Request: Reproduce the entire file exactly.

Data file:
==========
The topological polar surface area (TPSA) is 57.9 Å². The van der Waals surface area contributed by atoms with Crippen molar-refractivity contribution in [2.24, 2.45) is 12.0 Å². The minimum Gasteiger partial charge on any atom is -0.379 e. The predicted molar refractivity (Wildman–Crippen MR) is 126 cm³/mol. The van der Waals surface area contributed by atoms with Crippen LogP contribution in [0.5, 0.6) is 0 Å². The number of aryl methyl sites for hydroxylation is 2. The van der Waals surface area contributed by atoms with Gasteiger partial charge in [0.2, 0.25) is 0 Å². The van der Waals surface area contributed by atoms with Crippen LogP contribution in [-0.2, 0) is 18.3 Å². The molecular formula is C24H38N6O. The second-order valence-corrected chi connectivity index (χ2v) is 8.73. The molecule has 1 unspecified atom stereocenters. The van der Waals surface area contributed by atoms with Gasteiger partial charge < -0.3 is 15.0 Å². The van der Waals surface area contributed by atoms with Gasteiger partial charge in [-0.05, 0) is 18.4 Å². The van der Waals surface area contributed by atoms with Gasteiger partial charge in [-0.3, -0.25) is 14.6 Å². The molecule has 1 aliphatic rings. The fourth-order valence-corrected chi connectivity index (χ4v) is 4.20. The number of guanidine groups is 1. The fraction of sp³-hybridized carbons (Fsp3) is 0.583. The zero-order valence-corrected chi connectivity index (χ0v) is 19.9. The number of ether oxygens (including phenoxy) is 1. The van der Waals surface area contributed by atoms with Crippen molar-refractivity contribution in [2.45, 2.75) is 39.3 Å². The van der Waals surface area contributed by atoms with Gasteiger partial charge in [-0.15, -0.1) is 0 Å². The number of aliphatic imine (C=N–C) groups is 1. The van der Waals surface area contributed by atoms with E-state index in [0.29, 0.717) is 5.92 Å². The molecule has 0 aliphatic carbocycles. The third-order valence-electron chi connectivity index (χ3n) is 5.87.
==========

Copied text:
The topological polar surface area (TPSA) is 57.9 Å². The van der Waals surface area contributed by atoms with Crippen molar-refractivity contribution in [2.24, 2.45) is 12.0 Å². The minimum Gasteiger partial charge on any atom is -0.379 e. The predicted molar refractivity (Wildman–Crippen MR) is 126 cm³/mol. The van der Waals surface area contributed by atoms with Crippen LogP contribution in [0.5, 0.6) is 0 Å². The number of aryl methyl sites for hydroxylation is 2. The van der Waals surface area contributed by atoms with Gasteiger partial charge in [0.2, 0.25) is 0 Å². The van der Waals surface area contributed by atoms with Crippen LogP contribution in [-0.2, 0) is 18.3 Å². The molecular formula is C24H38N6O. The second-order valence-corrected chi connectivity index (χ2v) is 8.73. The molecule has 1 unspecified atom stereocenters. The van der Waals surface area contributed by atoms with Gasteiger partial charge < -0.3 is 15.0 Å². The van der Waals surface area contributed by atoms with Gasteiger partial charge in [-0.05, 0) is 18.4 Å². The van der Waals surface area contributed by atoms with Gasteiger partial charge in [-0.3, -0.25) is 14.6 Å². The molecule has 1 aliphatic rings. The fourth-order valence-corrected chi connectivity index (χ4v) is 4.20. The number of guanidine groups is 1. The fraction of sp³-hybridized carbons (Fsp3) is 0.583. The zero-order valence-corrected chi connectivity index (χ0v) is 19.9. The number of ether oxygens (including phenoxy) is 1. The van der Waals surface area contributed by atoms with Crippen molar-refractivity contribution in [2.45, 2.75) is 39.3 Å². The van der Waals surface area contributed by atoms with Gasteiger partial charge in [-0.15, -0.1) is 0 Å². The number of aliphatic imine (C=N–C) groups is 1. The van der Waals surface area contributed by atoms with E-state index in [0.29, 0.717) is 5.92 Å². The molecule has 0 aliphatic carbocycles. The third-order valence-electron chi connectivity index (χ3n) is 5.87.